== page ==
St John Climacus of Sinai – Mar 30 I (St. John of the Ladder of Divine Ascent)

Published by Jacob P Varghese on

St. John Climacus (Klimakos) is honored by the Eastern Orthodox and Catholic Churches, as a great ascetic and as the author of a remarkable work entitled, The Ladder of Divine Ascent, a treasury of spiritual wisdom. Therefore, he has been named ‘Climacus‘ or ‘of the Ladder‘. He is known also as St. John of Sinai, the mountain in Egypt on which Moses saw God and received the Ten Commandments (Ex. 3 and 31: 18), as John was a monk at the Monastery of St. Catherine.  He was known for his humility, obedience and discernment. He already had a reputation for being extremely knowledgeable about how to practice a holy life and had attained wisdom, through spiritual experience and encounters with the Lord.

He was born in around the year 570, as the son of Xenophon and Maria. Nothing much is known of his life before he entered the monastery at Mount Sinai (St Katherine’s Monastery) at the age of sixteen. After he first arrived, he spent nineteen years, as a novice, in strict obedience to his spiritual father and mentor, Martyrios. After four years of living on Mt. Sinai, Abba Martyrius, tonsured John, a monk. One of the fathers present at his tonsure foretold that John would become a great luminary of Christ’s Church. St. John labored in asceticism for nineteen years in obedience to his spiritual father. When Monk Martyrios died, John chose the life of reclusion and retired to a nearby cave, in the desert place called Thola where he lived in the strictest asceticism, where he wrote the Ladder, as a recluse. In this isolation he lived for some twenty years, constantly studying the lives of the saints and thus becoming one of the most learned Church Fathers.  St. John, lived forty years in silence, fasting, prayer, and repentant tears. He reluctantly returned to the monastery when he was made abbot (hegumen) by the brethren, and spent the rest of his days guiding his spiritual children in the way of salvation. He remained there until his death at the age of eighty.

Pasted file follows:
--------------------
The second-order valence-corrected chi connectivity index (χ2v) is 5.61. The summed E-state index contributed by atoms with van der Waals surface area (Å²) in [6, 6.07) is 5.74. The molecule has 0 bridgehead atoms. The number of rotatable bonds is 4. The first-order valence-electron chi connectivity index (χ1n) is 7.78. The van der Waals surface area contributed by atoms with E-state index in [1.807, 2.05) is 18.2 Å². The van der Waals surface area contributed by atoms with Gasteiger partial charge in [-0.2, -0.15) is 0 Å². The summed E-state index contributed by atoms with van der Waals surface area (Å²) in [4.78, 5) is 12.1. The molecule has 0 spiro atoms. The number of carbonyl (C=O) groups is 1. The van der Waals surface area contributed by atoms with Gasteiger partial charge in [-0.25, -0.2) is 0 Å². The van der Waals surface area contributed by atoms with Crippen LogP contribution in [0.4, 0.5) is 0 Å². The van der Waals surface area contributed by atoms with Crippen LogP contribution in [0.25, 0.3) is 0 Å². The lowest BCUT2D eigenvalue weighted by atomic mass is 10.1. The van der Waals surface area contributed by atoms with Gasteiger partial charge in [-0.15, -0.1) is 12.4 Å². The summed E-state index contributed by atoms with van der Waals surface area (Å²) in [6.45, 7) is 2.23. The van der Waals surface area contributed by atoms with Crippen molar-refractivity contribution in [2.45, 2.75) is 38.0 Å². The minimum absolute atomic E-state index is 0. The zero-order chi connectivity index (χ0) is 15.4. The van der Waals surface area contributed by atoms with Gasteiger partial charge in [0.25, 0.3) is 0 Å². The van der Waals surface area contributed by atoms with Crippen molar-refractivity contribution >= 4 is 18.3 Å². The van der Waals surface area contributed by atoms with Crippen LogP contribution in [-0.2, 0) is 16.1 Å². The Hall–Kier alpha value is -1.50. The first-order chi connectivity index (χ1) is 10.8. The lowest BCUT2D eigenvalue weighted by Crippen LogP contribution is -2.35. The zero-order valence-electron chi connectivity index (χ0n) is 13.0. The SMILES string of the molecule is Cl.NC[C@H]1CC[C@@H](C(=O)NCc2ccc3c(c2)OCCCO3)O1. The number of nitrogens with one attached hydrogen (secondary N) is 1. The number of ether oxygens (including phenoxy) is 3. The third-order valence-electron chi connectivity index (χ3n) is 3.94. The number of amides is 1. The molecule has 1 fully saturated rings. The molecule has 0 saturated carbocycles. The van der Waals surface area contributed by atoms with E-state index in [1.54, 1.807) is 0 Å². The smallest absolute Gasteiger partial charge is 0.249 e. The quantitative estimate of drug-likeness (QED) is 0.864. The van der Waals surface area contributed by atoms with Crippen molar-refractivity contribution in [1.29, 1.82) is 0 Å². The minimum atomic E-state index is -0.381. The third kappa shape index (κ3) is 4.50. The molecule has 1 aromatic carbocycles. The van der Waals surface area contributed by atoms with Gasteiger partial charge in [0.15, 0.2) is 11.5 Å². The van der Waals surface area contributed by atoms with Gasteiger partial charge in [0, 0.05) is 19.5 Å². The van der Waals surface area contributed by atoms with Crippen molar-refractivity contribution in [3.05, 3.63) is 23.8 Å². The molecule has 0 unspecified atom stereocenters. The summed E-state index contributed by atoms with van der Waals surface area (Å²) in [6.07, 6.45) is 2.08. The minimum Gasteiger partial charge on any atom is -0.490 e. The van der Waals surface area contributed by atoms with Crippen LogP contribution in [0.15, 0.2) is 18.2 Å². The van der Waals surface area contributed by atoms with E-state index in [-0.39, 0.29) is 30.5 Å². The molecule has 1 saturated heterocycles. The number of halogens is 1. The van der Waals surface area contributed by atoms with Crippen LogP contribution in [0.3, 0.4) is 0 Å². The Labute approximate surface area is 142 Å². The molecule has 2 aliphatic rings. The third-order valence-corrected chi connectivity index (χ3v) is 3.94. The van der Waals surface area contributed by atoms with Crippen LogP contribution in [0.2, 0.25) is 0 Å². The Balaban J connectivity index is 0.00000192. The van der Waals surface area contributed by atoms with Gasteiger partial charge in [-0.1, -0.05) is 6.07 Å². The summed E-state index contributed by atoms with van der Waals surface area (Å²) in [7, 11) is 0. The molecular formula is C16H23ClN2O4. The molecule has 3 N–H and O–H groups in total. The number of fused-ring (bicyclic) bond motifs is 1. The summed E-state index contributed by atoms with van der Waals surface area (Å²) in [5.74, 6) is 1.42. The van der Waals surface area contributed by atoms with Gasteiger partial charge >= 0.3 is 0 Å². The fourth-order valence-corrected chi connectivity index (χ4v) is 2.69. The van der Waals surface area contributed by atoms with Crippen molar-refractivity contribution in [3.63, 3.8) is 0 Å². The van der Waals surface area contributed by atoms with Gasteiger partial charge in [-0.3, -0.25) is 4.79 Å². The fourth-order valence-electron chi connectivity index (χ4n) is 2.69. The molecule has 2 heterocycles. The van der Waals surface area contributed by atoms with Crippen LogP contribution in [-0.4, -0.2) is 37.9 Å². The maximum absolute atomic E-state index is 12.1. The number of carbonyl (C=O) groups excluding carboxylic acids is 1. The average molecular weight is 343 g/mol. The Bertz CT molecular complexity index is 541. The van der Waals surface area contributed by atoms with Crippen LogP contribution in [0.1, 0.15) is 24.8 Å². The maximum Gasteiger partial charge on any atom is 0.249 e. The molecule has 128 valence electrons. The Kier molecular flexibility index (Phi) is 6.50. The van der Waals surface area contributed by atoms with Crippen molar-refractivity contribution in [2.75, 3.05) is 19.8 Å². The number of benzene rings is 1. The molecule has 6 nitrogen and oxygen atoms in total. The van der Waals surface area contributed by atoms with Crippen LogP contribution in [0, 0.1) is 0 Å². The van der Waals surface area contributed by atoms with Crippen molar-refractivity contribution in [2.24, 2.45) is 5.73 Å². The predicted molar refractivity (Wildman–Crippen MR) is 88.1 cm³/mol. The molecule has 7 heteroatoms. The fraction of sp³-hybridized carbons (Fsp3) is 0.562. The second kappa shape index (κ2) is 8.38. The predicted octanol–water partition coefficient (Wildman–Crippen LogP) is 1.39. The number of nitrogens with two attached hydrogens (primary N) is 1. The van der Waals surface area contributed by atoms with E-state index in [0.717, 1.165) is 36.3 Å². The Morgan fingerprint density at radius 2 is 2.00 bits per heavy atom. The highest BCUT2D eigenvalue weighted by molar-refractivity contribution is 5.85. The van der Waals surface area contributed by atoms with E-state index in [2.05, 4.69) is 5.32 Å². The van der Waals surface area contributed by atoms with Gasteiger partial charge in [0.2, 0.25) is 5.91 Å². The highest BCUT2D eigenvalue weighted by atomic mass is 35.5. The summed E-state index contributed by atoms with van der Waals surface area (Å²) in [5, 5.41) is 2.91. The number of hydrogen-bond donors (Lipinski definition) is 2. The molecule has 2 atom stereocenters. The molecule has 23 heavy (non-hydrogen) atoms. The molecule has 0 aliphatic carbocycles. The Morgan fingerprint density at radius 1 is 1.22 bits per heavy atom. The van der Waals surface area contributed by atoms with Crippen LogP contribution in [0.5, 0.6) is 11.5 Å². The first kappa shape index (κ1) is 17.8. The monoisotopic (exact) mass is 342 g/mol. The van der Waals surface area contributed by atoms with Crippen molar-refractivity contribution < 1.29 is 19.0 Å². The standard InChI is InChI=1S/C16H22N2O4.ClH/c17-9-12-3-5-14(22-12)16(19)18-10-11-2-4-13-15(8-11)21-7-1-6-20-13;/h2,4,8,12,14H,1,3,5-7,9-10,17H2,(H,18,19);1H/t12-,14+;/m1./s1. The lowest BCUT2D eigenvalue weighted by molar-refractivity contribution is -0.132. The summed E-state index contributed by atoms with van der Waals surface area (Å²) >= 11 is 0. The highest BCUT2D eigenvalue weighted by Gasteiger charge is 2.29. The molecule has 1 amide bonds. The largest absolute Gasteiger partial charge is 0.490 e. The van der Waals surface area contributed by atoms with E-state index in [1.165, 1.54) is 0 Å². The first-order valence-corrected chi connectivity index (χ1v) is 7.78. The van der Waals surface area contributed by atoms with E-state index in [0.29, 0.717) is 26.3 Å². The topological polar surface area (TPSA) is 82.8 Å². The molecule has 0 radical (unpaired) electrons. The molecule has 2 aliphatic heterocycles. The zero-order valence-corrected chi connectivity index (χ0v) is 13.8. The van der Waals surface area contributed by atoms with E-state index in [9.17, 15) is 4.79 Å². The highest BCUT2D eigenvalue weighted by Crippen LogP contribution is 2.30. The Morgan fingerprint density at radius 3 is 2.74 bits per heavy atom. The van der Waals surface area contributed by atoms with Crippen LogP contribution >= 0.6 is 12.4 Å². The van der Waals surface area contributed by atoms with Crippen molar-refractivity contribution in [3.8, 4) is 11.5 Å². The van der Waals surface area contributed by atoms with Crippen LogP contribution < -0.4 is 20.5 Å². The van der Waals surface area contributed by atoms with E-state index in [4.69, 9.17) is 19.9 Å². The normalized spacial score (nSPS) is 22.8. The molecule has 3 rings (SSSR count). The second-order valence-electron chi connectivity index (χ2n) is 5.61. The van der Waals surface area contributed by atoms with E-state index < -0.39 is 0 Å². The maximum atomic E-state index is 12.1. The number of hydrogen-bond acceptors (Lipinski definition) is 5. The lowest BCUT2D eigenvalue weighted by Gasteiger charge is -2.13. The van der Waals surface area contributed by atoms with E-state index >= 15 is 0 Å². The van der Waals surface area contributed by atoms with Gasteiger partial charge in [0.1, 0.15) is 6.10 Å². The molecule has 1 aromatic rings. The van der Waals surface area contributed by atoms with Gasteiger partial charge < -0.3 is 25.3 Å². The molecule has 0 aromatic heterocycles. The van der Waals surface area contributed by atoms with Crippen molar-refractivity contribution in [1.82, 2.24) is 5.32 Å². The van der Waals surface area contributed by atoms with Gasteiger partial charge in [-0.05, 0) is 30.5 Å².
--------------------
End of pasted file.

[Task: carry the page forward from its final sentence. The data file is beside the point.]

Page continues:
Three forms of monasticism were commonly practiced on Sinai at that time: 1. The communal, or coenobitic (a brotherhood living a life of common prayer and worship and shared resources, under the guidance of an abbot); 2. The solitary, or eremitic, (hermits, or anchorites, living alone in the surrounding desert); and 3. The semi-eremitic (small monastic communities, or sketes, consisting of a spiritual father and one or two other monks living together near the monastery grounds). St. John of the Ladder, tasted and experience all three forms of monasticism.

The Ladder of Divine Ascent, is a spiritual manual for monks and describes in thirty steps the monk’s desired progress on the path of spiritual perfection. The Book is read in its entirety in Eastern monasteries during every Lenten season. St John describes the ascent toward spiritual perfection, which is essential for anyone who wishes to save his soul. It is a written account of his thoughts, based on the collected wisdom of many wise ascetics, and on his own spiritual experience. The book is a great help on the path to truth and virtue. With the exception of the scriptures themselves and St Athanasius’ Life of Anthony, it is the most copied and influential book in Christian history.

It is not by chance that in The Ladder St. John speaks so much of repentant tears in The Ladder. “Just as fire burns and destroys dead wood, so do pure tears cleanse all impurity, both inwardly and outwardly, external and internal.” His holy prayer was strong and efficacious, as may be seen from an example from the life of the God-pleasing saint.

It is noteworthy that many followed examples of St John’s humility. He lovingly received all who came to him and guided them to salvation. One day some envious monks criticized him for being too talkative, rather than reproach the monk, St John kept silence for a whole year never uttering a word. The monks realized their error, and they went to the ascetic and begged him not to deprive them of the spiritual profit of his conversation.

At another time a large company of pilgrims came to Mt Sinai. At supper they all saw a young man, dressed as a Jew, serving at table and giving orders to the other servants, then suddenly disappearing. When they wondered among themselves that this could mean, John said ‘Do not try to look for him; that was the prophet Moses serving you in his own home.’